Fresh useful insights for people advancing quality, innovative and sustainable journalism
You might have heard: Facebook’s standards and processes for removing posts have not been previously available to the public, and the company’s content moderators have been criticized by activist groups for some of their choices: In 2016, Facebook’s moderators removed a photo of a child fleeing a napalm attack during the Vietnam War, saying the child’s nudity violated its policies (New York Times)
But did you know: Facebook released the internal guidelines it uses to decide what content to ban, adding a layer of transparency to a process that’s been shrouded in mystery (Washington Post)
On Monday, Facebook published its “Community Standards,” its 27-page internal guide for its human censors. Those guidelines determine what content is banned, covering topics from hate speech to misrepresentation to disinformation. “The move adds a new degree of transparency to a process that users, the public, and advocates have criticized as arbitrary and opaque,” Elizabeth Dwoskin and Tracy Jan write. In particular, activists and other Facebook users have called for an appeal process when posts are taken down, especially given that users are not provided a reason why a post was removed. Facebook’s head of global policy management Monika Bickert said that she hoped that publishing the guidelines would start a conversation: “We are trying to strike the line between safety and giving people the ability to really express themselves.”
+ Earlier: Facebook said in 2017 that it was hiring 3,000 content moderators to “review the millions of reports we get every week” after a live video showed a murder and live confession in Cleveland (Recode)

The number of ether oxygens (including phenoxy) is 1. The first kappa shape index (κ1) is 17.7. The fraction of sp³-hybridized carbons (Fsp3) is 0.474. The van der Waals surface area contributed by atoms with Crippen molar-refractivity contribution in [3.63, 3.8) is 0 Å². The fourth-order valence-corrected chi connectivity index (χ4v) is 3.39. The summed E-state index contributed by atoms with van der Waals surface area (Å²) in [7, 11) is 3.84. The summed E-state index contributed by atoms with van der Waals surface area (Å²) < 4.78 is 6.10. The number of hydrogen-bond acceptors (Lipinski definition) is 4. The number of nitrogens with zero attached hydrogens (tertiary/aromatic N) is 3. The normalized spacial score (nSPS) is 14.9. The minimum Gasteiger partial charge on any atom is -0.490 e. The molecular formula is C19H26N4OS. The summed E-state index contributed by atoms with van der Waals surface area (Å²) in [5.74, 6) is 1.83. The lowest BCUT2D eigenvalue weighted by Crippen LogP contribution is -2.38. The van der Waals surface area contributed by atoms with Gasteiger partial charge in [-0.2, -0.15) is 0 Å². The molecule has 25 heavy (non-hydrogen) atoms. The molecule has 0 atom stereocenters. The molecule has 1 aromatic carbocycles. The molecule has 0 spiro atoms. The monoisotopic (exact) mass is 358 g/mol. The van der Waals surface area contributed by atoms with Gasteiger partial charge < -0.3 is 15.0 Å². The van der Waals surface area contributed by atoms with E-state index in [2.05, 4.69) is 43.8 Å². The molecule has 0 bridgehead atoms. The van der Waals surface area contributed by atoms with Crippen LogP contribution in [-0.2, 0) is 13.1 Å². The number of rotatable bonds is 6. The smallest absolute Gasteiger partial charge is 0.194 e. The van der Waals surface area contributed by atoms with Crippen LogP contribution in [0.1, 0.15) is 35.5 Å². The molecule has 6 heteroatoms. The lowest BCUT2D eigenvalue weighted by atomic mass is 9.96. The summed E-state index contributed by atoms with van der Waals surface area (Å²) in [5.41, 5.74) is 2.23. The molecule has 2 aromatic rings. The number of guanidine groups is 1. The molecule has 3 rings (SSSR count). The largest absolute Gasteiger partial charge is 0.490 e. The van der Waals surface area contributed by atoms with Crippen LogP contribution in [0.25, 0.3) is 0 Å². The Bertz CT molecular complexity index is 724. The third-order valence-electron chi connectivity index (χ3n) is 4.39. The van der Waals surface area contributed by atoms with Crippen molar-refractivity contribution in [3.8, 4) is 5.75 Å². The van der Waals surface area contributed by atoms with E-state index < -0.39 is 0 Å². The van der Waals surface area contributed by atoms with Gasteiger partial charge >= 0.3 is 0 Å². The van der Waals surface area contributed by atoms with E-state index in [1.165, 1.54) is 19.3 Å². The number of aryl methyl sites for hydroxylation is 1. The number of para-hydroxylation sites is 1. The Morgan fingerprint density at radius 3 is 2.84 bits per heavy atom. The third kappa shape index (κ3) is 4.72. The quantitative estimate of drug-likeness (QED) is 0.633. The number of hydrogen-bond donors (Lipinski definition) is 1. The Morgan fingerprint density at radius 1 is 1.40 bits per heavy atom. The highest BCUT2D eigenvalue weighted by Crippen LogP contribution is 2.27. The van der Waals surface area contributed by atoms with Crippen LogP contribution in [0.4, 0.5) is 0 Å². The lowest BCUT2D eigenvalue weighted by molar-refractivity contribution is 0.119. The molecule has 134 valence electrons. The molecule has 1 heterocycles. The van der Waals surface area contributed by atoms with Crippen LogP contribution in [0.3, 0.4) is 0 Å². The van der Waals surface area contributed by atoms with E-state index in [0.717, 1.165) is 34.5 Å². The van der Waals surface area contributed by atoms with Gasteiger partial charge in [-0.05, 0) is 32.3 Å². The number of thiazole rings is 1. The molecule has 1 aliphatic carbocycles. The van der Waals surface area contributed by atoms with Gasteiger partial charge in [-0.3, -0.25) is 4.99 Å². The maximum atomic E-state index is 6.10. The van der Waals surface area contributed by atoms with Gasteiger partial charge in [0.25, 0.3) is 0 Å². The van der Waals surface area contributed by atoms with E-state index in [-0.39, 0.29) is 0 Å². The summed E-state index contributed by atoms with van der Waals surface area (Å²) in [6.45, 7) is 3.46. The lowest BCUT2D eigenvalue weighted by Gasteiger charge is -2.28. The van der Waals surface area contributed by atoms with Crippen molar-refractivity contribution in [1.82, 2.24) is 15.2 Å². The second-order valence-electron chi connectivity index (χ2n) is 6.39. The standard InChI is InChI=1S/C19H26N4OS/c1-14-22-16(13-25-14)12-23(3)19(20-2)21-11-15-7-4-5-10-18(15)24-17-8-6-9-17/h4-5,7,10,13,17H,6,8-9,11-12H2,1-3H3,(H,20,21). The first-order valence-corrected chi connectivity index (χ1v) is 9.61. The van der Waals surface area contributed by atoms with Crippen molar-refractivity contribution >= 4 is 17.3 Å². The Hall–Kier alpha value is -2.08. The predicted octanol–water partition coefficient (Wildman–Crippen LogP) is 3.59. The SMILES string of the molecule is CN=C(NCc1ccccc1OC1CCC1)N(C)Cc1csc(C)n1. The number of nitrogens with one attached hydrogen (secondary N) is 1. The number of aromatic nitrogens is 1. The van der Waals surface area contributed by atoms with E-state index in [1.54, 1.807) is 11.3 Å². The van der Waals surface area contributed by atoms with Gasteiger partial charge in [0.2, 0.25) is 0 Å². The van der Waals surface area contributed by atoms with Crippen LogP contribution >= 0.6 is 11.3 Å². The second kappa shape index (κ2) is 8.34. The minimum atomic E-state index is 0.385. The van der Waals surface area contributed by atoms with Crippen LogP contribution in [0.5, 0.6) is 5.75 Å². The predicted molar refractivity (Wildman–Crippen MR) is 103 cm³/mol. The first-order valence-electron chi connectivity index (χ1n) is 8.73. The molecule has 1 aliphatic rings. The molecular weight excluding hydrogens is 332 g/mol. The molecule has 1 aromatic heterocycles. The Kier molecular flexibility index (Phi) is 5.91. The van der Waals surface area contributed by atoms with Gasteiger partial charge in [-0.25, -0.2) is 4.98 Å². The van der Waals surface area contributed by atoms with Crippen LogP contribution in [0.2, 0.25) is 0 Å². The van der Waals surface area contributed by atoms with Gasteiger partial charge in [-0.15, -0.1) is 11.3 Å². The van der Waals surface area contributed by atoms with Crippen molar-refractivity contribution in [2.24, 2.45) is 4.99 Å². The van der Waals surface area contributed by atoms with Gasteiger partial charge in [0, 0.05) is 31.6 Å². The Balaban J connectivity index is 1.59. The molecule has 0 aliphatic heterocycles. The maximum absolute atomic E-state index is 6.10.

+ Noted: The Chicago Sun-Times is launching a paywall, which it says is “key to our long-term strategy to become profitable again”: A digital subscription will cost $7.49 per month (Chicago Sun-Times); Former Vice Media employee Saher Shakir is suing the company after she says the company blamed her for being assaulted while on assignment (NBC News); Boston Globe columnist Kevin Cullen is placed on leave while the company investigates his stories on the anniversary of the Boston Marathon bombing: WEEI radio host Kirk Minihane scrutinized Cullen’s column and found “several inconsistencies” (Deadspin)
How the Milwaukee Journal Sentinel focused on prioritizing with a ‘Stop Doing’ list
Here’s an idea to steal and adapt: The Milwaukee Journal Sentinel created — and continually updates — a list of newsroom activities that don’t contribute to its audience-centric strategy in an effort to find time and resources to devote to more meaningful tasks.
Why the tone of ‘voice-of-God’ editorials doesn’t work online (Poynter)
Newsday is trying to move from un-bylined “voice-of-God” editorials to editorials that start conversations with their community, discussing what they should cover, how they work and what the newsroom is working on. Amanda Fiscina, research and digital production manager for Newsday’s opinion team, explains that part of this shift is because “voice-of-God” editorials don’t translate well to online: Readers don’t have a sense of the reporting that went into them, and they tend to tell people what to think, rather than starting a conversation.
11 inspiring data journalism projects from around the world (Data Journalism Awards)